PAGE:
Ductility indicator: = 3.9.

As can be seen, the values are close to the lower limit of the range of the prototype values.
In order to investigate the efficiency of diagonally placed CFRP laminate strips, glued
on the walls surface with epoxy bonding material in the case of models M4 and M5, 7
model walls, strengthened with CFRP strips have been also tested. Test results confirmed the
conclusions of researchers who investigated the efficiency of strengthening masonry walls
with composite fiber laminates. It has been shown that adequate anchoring of strips at the
ends is of relevant importance, and not the efficiency of bonding between the laminates
and masonry (Schwegler 1995, Triantafillou and Fardis 1997). Namely, in all cases the
diagonally placed CFRP laminate strips delaminated from the masonry as soon as the first
diagonal cracks occurred in the walls. Failure occurred in the bricks and did not pass the
bonding material. Namely, because of rigidity of CFRP laminate and great difference in
deformability characteristics of masonry and CFRP laminate (modulus of elasticity of the
laminate is thousand times greater than modulus of elasticity of masonry), the elongations
of the laminate strips could not follow the deformations of masonry in the non-linear range.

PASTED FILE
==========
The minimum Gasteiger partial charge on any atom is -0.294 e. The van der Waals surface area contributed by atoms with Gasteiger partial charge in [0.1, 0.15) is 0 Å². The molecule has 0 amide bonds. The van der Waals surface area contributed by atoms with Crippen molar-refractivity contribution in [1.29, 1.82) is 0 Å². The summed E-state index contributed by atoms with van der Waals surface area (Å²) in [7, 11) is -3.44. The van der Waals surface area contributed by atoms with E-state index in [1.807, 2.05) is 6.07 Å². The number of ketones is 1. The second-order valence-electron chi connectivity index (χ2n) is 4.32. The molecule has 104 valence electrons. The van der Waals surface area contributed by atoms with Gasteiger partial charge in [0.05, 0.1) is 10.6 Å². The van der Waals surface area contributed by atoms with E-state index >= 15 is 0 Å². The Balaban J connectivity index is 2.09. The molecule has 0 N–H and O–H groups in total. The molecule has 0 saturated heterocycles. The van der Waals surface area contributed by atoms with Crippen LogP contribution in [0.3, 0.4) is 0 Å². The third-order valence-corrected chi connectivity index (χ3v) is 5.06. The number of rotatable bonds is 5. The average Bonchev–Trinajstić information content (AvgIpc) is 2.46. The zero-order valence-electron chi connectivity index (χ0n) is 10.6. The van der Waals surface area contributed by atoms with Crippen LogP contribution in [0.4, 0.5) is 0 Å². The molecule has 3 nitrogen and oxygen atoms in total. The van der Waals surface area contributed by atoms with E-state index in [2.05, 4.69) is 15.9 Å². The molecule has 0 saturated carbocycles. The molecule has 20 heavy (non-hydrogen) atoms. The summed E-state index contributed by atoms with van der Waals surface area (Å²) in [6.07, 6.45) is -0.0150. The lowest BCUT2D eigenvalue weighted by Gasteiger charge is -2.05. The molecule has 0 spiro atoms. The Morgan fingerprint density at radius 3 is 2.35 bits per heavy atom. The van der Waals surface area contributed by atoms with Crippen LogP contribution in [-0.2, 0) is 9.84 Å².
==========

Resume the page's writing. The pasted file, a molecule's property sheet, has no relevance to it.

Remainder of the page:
Since the adhesive material proved to be effective, surface part of the bricks along the strips
pulled out.
Typical model walls in original and strengthened state after cyclic lateral resistance tests
are shown in Fig. 5, whereas the lateral loaddisplacement relationships of the same walls,
measured during the tests, are shown in Fig. 6. In Fig. 5b, the delamination and pulling out
of masonry along CFRP laminate strips is clearly visible.
If the seismic behavior of masonry buildings is studied by testing their physical models on
earthquake simulators, the similitude between the damage patterns and failure mechanisms
observed during model tests and those observed on the prototype buildings after earthquakes
is regarded as the most important indicator of the accuracy of physical modeling. If the failure
mechanism of the structural element is accurately simulated, and the loads which acted on the
element during the experiment are known, the information obtained by testing the physical
model can be reliably referred to the prototype.
Similitude in dynamic behavior requires similar distribution of masses and stiffnesses
along the height of the prototype and model. Similitude in failure mechanism, however,
requires similar working stress level, i.e. working stress/compressive strength ratio in the
structural walls of the prototype and model masonry building.